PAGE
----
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The four characters in Kenneth Lonergan’s “Lobby Hero” are uncomfortably familiar. Quick show of hands. Know anyone who’s as well meaning as they are underachieving? Know anyone who just wants to do their job and get through the day? Know anyone who believes the end justifies the means? Know anyone who isn’t sure what to do?

These are the characters of “Lobby Hero,” and many of Lonergan’s other works, such as “This Is Our Youth” and the Oscar-nominated “You Can Count on Me.” In fact, you can match the DNA in the apartment-complex security guard Jeff of “Lobby Hero” to the protagonists of those other two works.

Jeff (Andrew Puckett) has taken the graveyard shift after getting kicked out of the Navy — doing a poor job of following in his father’s footsteps — and he’s hoping to save enough money to move out of his brother’s house, get his own place, and then … what? He’s not really sure. He’s challenged by his boss, the by-the-book William (Enoch King), to better himself, and Jeff seems to give little more than lip service to the notion. Then police officers Bill and Dawn enter the scene just as William learns that his brother may be connected to a murder investigation, and Jeff’s life may never be the same. Or will it?

That we know these people is just one of the charms of Lonergan’s work, which receives a worthy if uneven treatment in Pinch n’ Ouch Theatre’s second-ever production. The show opened this weekend at the 14th Street Playhouse, and company co-founder Grant McGowen deserves credit for tackling such rich and subtle material.

Lonergan’s comedy-drama is no easy chore, because once you meet these two “couples” and start to get into their rhythms, a murder investigation forces them to change partners on you and new dynamics unfold to the point that you’re not sure who’s influencing whom. It’s all revealed in Lonergan’s rapid-fire dialogues and monologues, and on opening night it was clear that the cast hadn’t quite grasped the script’s nuances.

It isn’t for lack of effort. Puckett is initially endearing and ultimately unnerving as the hapless Jeff. He jokes to cover his insecurities, but his sarcasm is infectious. He gets easy laughs when he challenges his superior William with lines like, “Isn’t it stupid that you’re the ‘captain’ when there are no other ranks?” He’s like a gangly version of Mark Ruffalo, Lonergan’s go-to slacker, with his loping gait and uncertain thoughts.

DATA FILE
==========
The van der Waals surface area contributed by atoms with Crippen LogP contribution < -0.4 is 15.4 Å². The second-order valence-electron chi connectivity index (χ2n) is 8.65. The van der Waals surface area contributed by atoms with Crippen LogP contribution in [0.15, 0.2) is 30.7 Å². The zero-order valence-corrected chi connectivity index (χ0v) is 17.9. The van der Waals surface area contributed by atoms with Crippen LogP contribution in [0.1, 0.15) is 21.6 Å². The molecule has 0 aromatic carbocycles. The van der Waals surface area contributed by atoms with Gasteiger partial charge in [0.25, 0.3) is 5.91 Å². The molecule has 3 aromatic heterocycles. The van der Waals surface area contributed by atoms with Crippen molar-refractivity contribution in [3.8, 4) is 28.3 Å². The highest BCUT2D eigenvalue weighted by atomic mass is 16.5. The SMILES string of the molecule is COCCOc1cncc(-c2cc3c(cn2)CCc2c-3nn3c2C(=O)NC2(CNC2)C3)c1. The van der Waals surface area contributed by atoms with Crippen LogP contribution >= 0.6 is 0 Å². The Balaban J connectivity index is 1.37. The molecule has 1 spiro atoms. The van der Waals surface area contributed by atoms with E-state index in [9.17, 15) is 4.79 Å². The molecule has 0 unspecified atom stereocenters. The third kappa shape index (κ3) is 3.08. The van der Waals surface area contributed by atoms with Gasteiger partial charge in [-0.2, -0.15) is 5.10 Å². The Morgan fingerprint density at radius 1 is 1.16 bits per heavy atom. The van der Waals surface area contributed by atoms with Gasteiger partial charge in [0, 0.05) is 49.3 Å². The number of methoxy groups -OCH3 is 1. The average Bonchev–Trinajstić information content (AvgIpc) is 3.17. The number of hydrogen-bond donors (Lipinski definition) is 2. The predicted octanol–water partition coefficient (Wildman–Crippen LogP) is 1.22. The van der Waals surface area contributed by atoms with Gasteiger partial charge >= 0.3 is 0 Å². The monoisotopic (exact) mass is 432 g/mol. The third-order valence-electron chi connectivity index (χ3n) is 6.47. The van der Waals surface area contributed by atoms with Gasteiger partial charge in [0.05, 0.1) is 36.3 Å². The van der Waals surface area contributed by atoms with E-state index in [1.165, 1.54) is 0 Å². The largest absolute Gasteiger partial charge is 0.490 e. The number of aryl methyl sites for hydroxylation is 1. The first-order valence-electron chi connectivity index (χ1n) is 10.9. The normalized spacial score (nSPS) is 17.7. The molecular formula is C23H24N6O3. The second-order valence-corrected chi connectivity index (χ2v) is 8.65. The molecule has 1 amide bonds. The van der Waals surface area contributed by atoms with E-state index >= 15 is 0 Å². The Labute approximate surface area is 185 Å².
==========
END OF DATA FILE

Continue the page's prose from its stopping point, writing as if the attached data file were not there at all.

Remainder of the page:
Despite their early struggles, the comic chemistry between Puckett and King clearly thrilled the crowd in a way that reminded me of Trazana Beverley and Andrea Frye’s comedy routine going on nearby at the Alliance Theatre’s mounting of “The Nacirema Society.” Both duos could take their act on the road.

While Jeff is at the heart of “Lobby Hero,” the other three characters command attention, thanks in part to the increasingly conflicting relationships. Rookie cop Dawn (Portia Cue) realizes that the romantic entreaties (and spotless reputation) of her veteran partner Bill (Larry Jr., at left) might not be as pure as they seem, just as Jeff’s crush on her might not be so silly as she thinks.

Even Jeff, who rightly sees Bill as a rival, envies him; he wishes he could be so sure of himself.

King’s William wants to be more in control of his modest life than he is, and struggles with a moral code challenged by his brother’s implication in a grisly murder. King’s struggles with his lines almost work in his character’s favor. Larry Jr.’s crooked-cop Bill threatens to dominate his scenes, sometimes in a bad way, but when he focuses his anger at Jeff, the whole audience takes note.

As Dawn, Cue (above) relies too often on easy physical ticks — hand waves, eye rolls, the occasional “harrumph” — though she ultimately shows Dawn just as trapped as the other characters. She’s just trying to do the right thing, and as Lonergan often shows, that’s easier said than done.

While the apartment-lobby setting doesn’t require much, the show’s design doesn’t exactly try to rise to the occasion. It’s all a study in lifeless beige, with a few sconces and a chandelier thrown in for dressing. Preston Goodson’s sound designs are little more than the obligatory passing subway train. Mitch Marcus’ lighting felt uneven; too often lights dimmed for no apparent reason, although he makes up for it with the show’s elliptical ending.

McGowen debuted Pinch n’ Ouch earlier this year with a mounting of Neil LaBute’s “Reasons to Be Pretty.” Now “Lobby Hero” underscores his fondness for the latest generation of American playwrights. When McGowen can get his cast to more fully realize his idol Sanford Meisner’s insistence that actors “live truthfully under imaginary circumstances,” this company will know it’s doing the right thing.

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